The left instinctively screams murder whenever any criticism is made of public services, or any proposal is made to deliver them less expensively. Is this wholly unconnected with trade union intersts as well as the interests of those who populate the left in parliament? Are public services incapable of either self criticism or third party criticism?

The fact that, a couple of weeks ago, my son was given first class treatment by the NHS (and it was as good as or better than I had any right to expect), does not mean that the whole NHS or public sector is beyond criticism. It is time for the debate to mature. The public sector needs a better advocate than Mr Horton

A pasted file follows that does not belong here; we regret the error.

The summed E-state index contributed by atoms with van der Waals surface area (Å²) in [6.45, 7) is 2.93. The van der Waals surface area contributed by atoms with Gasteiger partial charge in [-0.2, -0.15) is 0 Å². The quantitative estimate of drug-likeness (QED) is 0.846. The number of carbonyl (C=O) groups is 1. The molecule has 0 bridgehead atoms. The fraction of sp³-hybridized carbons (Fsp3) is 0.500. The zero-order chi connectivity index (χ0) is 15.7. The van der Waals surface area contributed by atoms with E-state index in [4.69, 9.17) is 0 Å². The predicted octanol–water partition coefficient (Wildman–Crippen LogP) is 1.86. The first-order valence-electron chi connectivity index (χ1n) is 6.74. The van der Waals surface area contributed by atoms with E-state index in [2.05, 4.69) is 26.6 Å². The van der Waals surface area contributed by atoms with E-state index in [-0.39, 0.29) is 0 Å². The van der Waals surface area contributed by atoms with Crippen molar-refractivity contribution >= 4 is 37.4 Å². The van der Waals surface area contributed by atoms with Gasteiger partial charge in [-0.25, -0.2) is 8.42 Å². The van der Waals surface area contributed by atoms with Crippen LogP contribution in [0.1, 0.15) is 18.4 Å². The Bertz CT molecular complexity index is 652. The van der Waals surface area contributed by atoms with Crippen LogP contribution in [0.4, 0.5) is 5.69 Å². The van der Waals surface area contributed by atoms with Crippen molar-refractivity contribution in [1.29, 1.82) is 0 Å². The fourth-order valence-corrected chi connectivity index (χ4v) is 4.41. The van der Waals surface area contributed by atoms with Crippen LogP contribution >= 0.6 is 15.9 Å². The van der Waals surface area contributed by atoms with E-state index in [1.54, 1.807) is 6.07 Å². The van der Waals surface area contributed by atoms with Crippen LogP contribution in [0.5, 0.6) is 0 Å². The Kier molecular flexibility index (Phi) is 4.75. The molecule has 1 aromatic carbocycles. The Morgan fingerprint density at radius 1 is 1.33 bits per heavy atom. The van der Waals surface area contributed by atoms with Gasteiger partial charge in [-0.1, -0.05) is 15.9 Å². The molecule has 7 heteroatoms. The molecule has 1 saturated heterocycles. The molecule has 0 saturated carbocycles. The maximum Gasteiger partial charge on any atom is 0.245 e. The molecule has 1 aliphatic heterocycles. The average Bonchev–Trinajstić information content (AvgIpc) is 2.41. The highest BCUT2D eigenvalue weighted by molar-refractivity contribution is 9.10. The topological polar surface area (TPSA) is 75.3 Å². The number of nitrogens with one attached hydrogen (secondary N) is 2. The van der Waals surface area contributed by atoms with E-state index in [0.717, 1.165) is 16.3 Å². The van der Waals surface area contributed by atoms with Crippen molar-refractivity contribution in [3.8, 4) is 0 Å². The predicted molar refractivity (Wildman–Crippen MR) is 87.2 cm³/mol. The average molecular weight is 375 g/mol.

The Plump said...

The left instinctively screams murder whenever any criticism is made of public services, or any proposal is made to deliver them less expensively.

No, the left, or more specifically the people who actually deliver the services, scream murder and feel suicidal at the same time (bipolar - the lot of us) when faced with yet another scheme to deliver those services less expensively, dreamt up by some policy wonk, political advisor or stupid columnist who hasn't got a clue about how any service works or the people who use it and who totally ignores our screams that this wonderful new system of theirs is either going to actually cost a huge amount more or will wreck the bloody joint (usually exporting its costs to another service that picks up the collateral damage).

that over manning, and inefficiency are seen as typical of public service